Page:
“(Ministries are) not seen as regulators anymore. They’re seen as facilitators. They’re not doing any of the science any more,” Mattson said.”
By Paul Schliesmann, The Whig Standard
Kingston was approved for Ontario’s first offshore wind power project last week, yet no regulations exist governing where turbines can be installed or how far they must be from shorelines.
“The government is now working on establishing those standards. It’s a very new field,” said Ben Chin of the Ontario Power Authority, which granted the 300-megawatt project to Windstream Wolfe Island Shoals Inc. last week.
The 60-to 150-turbine offshore project will be built in a 19,200-hectare section of Lake Ontario bordered by Kingston, Amherst Island, Prince Edward County, the international water boundary with the U.S. and Wolfe Island.
Offshore turbine guidelines, Chin said, are still being considered.
“The provincial government is now working to establish those standards.”
Chin said approvals for renewable energy projects under the Feed-In Tariff program are granted to companies that can supply power fastest to the provincial electricity grid.
Last week’s announcement of the Kingston shoals wind farm — twice the capacity of the world’s largest sea-based facility off the coast of Denmark — took the environmental watchdog organization Lake Ontario Waterkeeper by surprise.
The group’s president, Mark Mattson, isn’t surprised by the fast-track approval process.
“(Ministries are) not seen as regulators anymore. They’re seen as facilitators. They’re not doing any of the science any more,” Mattson said.
The Windstream Wolfe Island Shoals Inc. wind farm was one of 184 renewable energy projects approved under the Feed-In Tariff program.
Companies are guaranteed fixed prices for their power for 20 years.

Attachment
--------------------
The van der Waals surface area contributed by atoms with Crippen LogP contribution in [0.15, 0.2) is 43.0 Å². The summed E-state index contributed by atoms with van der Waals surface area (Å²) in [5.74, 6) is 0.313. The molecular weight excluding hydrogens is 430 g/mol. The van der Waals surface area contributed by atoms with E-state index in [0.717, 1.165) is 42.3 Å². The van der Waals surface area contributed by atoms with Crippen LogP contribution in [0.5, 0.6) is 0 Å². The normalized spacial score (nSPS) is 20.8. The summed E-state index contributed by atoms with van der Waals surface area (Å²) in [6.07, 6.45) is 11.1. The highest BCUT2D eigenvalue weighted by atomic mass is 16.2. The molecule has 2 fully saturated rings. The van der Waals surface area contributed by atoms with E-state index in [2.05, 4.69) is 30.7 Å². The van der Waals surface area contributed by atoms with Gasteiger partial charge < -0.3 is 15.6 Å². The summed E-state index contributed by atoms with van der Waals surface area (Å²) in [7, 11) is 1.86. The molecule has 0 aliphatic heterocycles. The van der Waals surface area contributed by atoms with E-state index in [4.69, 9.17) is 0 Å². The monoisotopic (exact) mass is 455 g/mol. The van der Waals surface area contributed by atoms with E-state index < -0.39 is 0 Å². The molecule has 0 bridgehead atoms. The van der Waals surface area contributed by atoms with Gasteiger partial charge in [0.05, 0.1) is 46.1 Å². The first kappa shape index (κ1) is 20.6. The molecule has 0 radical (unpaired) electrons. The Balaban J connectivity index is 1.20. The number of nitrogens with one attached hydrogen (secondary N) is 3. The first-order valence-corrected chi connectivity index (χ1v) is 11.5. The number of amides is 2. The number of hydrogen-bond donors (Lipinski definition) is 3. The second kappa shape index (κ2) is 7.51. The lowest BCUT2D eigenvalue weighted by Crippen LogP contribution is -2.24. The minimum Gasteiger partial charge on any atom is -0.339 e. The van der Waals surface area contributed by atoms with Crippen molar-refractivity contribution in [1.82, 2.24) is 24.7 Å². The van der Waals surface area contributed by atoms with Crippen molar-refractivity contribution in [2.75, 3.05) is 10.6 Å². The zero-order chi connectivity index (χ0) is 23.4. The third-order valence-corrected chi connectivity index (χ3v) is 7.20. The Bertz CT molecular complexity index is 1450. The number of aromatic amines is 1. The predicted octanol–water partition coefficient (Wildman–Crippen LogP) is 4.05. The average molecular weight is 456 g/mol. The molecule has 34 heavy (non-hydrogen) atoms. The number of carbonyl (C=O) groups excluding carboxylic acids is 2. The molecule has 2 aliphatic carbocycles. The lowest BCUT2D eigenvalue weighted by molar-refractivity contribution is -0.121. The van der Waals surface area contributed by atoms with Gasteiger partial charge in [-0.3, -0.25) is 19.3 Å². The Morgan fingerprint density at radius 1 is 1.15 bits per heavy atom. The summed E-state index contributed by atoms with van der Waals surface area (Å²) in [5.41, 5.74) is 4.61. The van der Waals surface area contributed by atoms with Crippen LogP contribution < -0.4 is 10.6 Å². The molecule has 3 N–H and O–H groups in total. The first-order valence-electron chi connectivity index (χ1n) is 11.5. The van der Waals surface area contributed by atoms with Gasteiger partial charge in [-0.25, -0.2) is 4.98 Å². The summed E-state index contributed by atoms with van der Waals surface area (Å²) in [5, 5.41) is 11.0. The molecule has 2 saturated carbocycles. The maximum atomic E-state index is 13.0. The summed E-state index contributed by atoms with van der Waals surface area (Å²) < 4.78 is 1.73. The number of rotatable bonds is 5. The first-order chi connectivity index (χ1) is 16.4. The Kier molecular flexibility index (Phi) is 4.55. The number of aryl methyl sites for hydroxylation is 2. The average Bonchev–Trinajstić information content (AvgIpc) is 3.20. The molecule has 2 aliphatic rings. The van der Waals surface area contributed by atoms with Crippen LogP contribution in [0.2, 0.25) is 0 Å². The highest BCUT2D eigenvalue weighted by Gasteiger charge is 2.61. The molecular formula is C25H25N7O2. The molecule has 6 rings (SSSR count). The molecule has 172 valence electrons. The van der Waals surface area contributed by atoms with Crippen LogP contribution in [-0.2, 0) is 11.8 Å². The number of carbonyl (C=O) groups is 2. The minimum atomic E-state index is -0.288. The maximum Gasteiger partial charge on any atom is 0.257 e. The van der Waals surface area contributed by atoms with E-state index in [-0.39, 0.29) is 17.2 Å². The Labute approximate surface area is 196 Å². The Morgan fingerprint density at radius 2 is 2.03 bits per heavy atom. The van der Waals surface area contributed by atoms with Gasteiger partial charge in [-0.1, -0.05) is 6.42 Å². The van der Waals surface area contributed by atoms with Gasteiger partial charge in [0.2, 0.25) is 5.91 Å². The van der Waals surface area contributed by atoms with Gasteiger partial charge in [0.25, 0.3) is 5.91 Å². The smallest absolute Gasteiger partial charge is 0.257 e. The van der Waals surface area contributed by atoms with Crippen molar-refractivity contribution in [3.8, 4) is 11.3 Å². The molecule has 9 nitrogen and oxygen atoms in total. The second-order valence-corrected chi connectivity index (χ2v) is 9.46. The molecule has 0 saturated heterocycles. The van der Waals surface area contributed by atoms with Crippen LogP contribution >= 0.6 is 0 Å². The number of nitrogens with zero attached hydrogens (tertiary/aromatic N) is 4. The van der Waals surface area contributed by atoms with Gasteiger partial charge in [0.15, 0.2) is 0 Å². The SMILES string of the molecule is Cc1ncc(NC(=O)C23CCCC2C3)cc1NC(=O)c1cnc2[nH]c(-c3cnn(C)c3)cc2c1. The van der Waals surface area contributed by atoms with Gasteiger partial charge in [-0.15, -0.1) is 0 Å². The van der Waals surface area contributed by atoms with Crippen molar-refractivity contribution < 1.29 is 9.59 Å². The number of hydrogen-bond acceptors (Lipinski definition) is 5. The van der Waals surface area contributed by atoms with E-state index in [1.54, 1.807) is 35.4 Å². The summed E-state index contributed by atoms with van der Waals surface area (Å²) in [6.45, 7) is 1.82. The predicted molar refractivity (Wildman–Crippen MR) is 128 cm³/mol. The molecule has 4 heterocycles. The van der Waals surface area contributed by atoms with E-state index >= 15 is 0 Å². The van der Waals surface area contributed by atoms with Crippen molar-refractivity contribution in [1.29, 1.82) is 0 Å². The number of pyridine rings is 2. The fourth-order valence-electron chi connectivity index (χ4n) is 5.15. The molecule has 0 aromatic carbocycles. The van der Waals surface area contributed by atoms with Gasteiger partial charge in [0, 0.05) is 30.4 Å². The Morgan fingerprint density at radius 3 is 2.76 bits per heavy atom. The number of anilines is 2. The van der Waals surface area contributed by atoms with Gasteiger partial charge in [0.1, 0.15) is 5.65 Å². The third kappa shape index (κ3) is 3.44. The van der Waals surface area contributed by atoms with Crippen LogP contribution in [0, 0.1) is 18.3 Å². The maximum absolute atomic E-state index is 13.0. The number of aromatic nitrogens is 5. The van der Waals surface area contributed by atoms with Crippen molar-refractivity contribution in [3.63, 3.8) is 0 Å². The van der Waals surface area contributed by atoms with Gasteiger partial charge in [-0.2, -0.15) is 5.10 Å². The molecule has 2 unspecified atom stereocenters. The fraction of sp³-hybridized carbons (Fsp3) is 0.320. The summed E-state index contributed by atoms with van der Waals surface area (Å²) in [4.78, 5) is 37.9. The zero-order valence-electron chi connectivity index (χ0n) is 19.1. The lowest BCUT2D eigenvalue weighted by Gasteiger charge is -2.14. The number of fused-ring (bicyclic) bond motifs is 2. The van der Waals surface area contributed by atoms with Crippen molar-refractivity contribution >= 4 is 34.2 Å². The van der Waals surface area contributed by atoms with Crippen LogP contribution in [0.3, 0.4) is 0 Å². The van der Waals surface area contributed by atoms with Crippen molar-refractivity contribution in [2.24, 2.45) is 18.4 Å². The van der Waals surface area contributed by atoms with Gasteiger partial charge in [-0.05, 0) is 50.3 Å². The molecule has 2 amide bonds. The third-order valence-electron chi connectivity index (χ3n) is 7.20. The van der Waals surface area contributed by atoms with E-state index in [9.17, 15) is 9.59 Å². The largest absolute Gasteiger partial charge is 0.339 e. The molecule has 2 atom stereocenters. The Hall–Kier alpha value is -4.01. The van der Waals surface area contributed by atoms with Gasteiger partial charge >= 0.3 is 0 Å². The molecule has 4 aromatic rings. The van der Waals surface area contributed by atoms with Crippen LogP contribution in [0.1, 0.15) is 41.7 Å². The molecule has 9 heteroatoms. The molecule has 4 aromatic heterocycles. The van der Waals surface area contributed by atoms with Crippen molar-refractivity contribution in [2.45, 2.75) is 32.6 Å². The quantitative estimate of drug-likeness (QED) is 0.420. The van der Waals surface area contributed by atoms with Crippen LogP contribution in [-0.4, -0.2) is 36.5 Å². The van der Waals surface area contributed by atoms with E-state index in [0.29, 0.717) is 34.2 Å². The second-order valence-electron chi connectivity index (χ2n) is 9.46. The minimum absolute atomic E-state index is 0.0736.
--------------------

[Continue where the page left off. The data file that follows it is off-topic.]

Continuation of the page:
Chin said the provincial power grid has additional capacity for 2,500 megawatts, which will be filled by last week’s approvals.
Windstream has the distinction of being the first offshore project approved in Ontario and one of a handful in various stages of planning and development around North America.
The company is owned by Ian Baines, an engineer who spearheaded the 86-turbine project on Wolfe Island before selling it to an Alberta company.
Baines told theWhig-Standardthat he envisioned 60 five-mega -watt turbines for the shoals project, but the final number will depend on the size of the machines chosen. They range from two to five megawatts each.
Mattson said Waterkeeper will be watching a number of issues, including navigation and safety for recreational boaters, proximity to commercial shipping lanes, the effects on bird habitat and the cumulative effect of wind turbines on the St. Lawrence River and the Thousand Islands region.
Thousands of wind turbines are expected to be built in eastern Ontario and northern New York state over the next decade.
Mattson said he is puzzled by how the Niagara Escarpment and Greenbelt area are exempted from turbine development in the province’s new Green Energy Act, yet Wolfe Island, an important migratory bird location, and the Thousand Islands aren’t protected.
“If the proper siting and scale of these projects were considered they would be sited in other areas,” he said. “It should all be on the table and shown why this was awarded before a press release (was issued).”
According to an environment ministry official, Windstream must still obtain: